All schools have governing bodies made up of different categories of governors. All Catholic school governing bodies are made up of foundation governors but may also include parent governors, staff governors, the head teacher (or equivalent), local authority governors and co-opted governors.
The main role of the governing body is to operate at a strategic level, leaving the head teacher and senior school leaders responsible and accountable to the governing body for the operational day-to-day running of the school. As such, the three core functions of the governing body are:
1. Ensuring clarity of the Catholic vision, ethos and strategic direction;
2. Holding the head teacher to account for the educational performance and Catholic character of the school and its pupils; and
3. Overseeing the financial performance of the school and making sure its money is well spent.
Foundation governors are specifically appointed by the Bishop to ensure the preservation and development of the school’s Catholic character, to ensure that the school is being conducted as a Catholic school, and to represent the Bishop’s education policy to the governing body. However, all categories of governor in a Catholic school are required to preserve and develop the Catholic character of the school in addition to their other legal duties. Foundation governors always outnumber all other governors by at least two so as to ensure a majority vote where matters of particular Catholic importance arise.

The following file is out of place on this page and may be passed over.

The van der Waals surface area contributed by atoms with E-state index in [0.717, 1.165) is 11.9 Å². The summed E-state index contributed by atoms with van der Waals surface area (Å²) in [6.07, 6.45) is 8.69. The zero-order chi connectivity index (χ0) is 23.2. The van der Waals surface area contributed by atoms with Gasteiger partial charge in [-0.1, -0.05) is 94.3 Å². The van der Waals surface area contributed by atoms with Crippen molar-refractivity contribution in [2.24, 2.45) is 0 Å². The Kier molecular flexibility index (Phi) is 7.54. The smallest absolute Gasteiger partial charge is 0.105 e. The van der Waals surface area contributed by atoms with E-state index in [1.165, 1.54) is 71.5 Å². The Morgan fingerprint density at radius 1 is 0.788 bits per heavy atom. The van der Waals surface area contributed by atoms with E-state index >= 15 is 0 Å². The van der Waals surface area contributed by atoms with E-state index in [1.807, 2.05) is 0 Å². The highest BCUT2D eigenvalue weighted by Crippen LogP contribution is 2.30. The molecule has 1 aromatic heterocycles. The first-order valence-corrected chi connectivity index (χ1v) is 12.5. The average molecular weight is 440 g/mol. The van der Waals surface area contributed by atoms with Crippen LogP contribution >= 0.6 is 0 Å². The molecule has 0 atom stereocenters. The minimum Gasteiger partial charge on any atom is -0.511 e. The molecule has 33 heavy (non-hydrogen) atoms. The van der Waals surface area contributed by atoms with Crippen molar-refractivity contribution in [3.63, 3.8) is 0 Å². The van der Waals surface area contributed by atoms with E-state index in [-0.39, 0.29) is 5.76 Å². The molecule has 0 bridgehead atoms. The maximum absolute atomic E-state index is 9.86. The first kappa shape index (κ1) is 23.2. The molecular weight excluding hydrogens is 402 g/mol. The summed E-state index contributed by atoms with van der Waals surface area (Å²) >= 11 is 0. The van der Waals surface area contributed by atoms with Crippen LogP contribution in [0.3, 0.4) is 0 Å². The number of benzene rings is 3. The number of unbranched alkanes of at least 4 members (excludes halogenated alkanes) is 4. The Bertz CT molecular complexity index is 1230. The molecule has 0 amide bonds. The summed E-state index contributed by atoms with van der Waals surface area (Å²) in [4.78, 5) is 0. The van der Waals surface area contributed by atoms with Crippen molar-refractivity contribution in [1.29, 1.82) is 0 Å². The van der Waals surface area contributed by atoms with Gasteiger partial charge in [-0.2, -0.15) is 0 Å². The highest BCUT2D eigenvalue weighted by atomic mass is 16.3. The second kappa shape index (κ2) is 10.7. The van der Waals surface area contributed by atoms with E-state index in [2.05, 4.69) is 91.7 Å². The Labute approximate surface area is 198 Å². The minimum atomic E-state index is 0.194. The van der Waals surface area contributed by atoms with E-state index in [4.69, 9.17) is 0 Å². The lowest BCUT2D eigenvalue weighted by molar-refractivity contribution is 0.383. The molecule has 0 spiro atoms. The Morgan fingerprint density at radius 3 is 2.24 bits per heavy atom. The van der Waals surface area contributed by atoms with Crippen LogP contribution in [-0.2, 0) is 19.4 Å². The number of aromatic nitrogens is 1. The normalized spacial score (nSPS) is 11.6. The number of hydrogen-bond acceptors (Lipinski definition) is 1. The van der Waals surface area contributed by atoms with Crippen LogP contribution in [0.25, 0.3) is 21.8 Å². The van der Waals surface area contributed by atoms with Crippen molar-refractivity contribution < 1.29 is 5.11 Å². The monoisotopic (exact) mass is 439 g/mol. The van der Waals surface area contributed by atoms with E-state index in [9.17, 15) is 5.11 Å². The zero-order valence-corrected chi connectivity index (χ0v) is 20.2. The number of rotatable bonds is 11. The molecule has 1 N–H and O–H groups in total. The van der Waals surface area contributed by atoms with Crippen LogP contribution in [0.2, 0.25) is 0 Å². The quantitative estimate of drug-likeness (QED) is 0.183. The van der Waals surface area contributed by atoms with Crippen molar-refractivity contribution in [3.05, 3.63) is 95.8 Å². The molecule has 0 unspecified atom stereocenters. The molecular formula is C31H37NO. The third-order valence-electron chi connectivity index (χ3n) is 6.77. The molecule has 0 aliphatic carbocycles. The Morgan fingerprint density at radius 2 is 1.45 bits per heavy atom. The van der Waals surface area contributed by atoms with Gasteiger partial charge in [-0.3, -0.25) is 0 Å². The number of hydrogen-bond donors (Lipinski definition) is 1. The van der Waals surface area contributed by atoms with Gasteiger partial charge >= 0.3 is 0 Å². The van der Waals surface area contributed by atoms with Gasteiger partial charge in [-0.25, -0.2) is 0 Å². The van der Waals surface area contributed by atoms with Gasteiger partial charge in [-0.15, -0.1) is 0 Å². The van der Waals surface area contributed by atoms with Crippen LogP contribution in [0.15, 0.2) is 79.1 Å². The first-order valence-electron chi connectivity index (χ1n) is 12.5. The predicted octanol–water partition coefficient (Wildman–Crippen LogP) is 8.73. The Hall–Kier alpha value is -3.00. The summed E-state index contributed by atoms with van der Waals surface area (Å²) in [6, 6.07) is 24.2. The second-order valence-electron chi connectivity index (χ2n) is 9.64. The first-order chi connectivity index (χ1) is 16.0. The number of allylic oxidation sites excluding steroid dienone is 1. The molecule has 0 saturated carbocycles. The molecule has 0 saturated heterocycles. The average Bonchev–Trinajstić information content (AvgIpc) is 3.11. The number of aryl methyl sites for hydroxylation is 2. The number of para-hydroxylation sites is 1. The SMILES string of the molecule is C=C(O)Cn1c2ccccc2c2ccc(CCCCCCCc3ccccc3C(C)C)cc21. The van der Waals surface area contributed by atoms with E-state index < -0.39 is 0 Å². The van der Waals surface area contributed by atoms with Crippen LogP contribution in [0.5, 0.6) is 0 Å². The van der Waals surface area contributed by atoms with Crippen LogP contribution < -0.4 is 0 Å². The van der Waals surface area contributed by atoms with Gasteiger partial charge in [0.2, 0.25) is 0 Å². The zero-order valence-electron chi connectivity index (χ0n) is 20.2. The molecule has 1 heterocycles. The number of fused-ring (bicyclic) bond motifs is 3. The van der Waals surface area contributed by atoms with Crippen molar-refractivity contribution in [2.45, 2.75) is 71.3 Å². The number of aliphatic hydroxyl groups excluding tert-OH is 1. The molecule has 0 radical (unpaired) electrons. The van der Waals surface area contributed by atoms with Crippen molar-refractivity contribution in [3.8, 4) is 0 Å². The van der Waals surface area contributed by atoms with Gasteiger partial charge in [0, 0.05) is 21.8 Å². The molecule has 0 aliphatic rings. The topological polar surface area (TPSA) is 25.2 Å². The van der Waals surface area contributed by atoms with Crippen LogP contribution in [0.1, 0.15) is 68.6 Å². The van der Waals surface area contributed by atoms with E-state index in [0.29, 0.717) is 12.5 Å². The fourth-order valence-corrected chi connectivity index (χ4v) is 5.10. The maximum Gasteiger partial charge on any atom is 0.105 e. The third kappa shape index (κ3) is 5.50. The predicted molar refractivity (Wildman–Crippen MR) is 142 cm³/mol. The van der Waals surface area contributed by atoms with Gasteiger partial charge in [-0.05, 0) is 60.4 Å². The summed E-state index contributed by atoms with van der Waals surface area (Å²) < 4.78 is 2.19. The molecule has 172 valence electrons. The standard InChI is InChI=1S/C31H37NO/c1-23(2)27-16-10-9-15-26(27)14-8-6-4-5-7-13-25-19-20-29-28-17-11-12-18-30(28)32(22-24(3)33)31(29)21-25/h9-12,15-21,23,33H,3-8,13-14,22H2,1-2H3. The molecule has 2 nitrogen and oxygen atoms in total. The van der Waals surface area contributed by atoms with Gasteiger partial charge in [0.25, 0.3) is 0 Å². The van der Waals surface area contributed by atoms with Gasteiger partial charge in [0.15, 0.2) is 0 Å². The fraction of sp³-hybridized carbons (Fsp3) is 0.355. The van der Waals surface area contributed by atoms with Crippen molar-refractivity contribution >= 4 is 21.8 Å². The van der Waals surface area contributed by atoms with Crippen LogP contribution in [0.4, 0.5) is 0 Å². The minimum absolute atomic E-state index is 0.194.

Governors come in all shapes and sizes and there is no magic formula when it comes to putting together a successful governing body. But it is important that each governing body has a good mix of skills, knowledge and experiences.
The Department for Schools manages the process for the appointment of foundation governors, provides support to governing bodies in carrying out their statutory responsibilities and their responsibilities to the Bishop and promotes the development of governors through regular newsletters, briefings and training courses.